One area of long-standing data interest is mortgage statistics since mis-estimating prepayments can cost investors billions of dollars. This raises the question of how prepayment risk is still being mis-estimated. Irrespective, mortgage data is one of the fastest growing kinds of data, both by row and column of tracked data, growing at more than 2x Moore’s law on a log chart (Moore’s law reflects the hardware on which the data is stored and manipulated (algorithms somewhat fill the gap)). This begs the question of smart data rather than big data.
There is much talk about all types of data growing (and data scientists being the biggest category of job growth), but the size of big data should surely be one of its most basic attributes. What is much more relevant is the value that big data provides through its use. For example, how has having more rows and columns in mortgage-tracking spreadsheets improved (if at all) prepayment prediction?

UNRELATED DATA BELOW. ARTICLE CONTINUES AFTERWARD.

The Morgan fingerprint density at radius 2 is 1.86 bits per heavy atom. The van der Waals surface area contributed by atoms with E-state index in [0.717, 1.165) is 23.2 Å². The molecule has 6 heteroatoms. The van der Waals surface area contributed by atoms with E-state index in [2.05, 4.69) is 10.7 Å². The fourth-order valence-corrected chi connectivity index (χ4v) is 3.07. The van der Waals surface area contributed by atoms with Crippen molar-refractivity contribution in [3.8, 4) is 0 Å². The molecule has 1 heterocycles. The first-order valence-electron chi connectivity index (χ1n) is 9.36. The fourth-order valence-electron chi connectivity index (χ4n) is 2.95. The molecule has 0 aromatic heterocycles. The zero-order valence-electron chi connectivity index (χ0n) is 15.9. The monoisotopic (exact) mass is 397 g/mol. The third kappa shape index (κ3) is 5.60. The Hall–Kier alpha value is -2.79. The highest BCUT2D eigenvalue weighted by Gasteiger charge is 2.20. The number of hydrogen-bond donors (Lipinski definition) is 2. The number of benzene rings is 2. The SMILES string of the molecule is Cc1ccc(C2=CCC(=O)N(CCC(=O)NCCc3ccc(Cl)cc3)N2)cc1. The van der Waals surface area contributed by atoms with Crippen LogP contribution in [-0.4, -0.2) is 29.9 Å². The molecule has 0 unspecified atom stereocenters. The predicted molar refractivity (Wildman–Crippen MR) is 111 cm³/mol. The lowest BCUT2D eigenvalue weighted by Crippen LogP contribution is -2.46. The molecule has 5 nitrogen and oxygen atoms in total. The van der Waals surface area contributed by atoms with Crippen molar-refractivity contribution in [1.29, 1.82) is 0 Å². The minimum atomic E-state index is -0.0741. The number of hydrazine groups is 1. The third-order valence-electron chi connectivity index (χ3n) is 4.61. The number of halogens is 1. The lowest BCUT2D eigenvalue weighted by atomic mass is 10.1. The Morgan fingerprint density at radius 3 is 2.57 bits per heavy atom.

Like genomics, many big data problems are in the early stages of ‘the diffs,’ not knowing which part of the data is salient to keep out of the 99% that may be useless. ‘The diffs’ are the differences, the differences between a sample data set and the reference/normal data set that constitute salience and allow the rest of the data to be discarded.